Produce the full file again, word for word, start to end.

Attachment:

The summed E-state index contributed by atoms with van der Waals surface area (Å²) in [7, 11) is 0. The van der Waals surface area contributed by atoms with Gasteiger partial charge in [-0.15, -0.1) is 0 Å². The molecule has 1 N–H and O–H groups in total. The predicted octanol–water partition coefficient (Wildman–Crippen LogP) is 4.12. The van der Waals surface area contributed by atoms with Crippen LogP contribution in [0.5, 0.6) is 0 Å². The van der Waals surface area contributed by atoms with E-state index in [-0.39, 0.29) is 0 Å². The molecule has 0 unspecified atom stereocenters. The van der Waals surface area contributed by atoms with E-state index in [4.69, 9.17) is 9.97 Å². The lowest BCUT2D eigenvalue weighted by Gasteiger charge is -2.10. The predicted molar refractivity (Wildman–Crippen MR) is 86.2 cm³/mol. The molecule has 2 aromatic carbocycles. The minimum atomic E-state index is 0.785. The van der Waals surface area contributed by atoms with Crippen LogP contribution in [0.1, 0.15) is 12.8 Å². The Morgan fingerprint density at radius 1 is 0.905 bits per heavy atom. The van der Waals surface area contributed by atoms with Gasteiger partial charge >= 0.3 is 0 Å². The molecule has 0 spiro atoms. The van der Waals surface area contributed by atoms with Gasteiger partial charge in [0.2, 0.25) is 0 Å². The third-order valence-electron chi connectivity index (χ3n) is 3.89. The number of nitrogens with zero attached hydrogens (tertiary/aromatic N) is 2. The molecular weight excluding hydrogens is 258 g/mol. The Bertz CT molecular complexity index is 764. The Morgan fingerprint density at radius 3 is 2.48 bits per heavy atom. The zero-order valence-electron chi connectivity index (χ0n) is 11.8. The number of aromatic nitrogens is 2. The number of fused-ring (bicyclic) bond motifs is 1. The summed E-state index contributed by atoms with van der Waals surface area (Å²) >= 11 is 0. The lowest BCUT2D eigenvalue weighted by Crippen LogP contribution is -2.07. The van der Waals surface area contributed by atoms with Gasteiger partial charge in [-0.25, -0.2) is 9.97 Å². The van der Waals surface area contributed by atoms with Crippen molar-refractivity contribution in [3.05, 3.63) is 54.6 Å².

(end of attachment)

The summed E-state index contributed by atoms with van der Waals surface area (Å²) in [7, 11) is 0. The van der Waals surface area contributed by atoms with Gasteiger partial charge in [-0.15, -0.1) is 0 Å². The molecule has 1 N–H and O–H groups in total. The predicted octanol–water partition coefficient (Wildman–Crippen LogP) is 4.12. The van der Waals surface area contributed by atoms with Crippen LogP contribution in [0.5, 0.6) is 0 Å². The van der Waals surface area contributed by atoms with E-state index in [-0.39, 0.29) is 0 Å². The molecule has 0 unspecified atom stereocenters. The van der Waals surface area contributed by atoms with E-state index in [4.69, 9.17) is 9.97 Å². The lowest BCUT2D eigenvalue weighted by Gasteiger charge is -2.10. The predicted molar refractivity (Wildman–Crippen MR) is 86.2 cm³/mol. The molecule has 2 aromatic carbocycles. The minimum atomic E-state index is 0.785. The van der Waals surface area contributed by atoms with Crippen LogP contribution in [0.1, 0.15) is 12.8 Å². The Morgan fingerprint density at radius 1 is 0.905 bits per heavy atom. The van der Waals surface area contributed by atoms with Gasteiger partial charge >= 0.3 is 0 Å². The molecule has 0 spiro atoms. The van der Waals surface area contributed by atoms with Gasteiger partial charge in [0.2, 0.25) is 0 Å². The third-order valence-electron chi connectivity index (χ3n) is 3.89. The number of nitrogens with zero attached hydrogens (tertiary/aromatic N) is 2. The molecular weight excluding hydrogens is 258 g/mol. The Bertz CT molecular complexity index is 764. The Morgan fingerprint density at radius 3 is 2.48 bits per heavy atom. The zero-order valence-electron chi connectivity index (χ0n) is 11.8. The number of aromatic nitrogens is 2. The number of fused-ring (bicyclic) bond motifs is 1. The summed E-state index contributed by atoms with van der Waals surface area (Å²) >= 11 is 0. The lowest BCUT2D eigenvalue weighted by Crippen LogP contribution is -2.07. The van der Waals surface area contributed by atoms with Gasteiger partial charge in [-0.25, -0.2) is 9.97 Å². The van der Waals surface area contributed by atoms with Crippen molar-refractivity contribution in [3.05, 3.63) is 54.6 Å².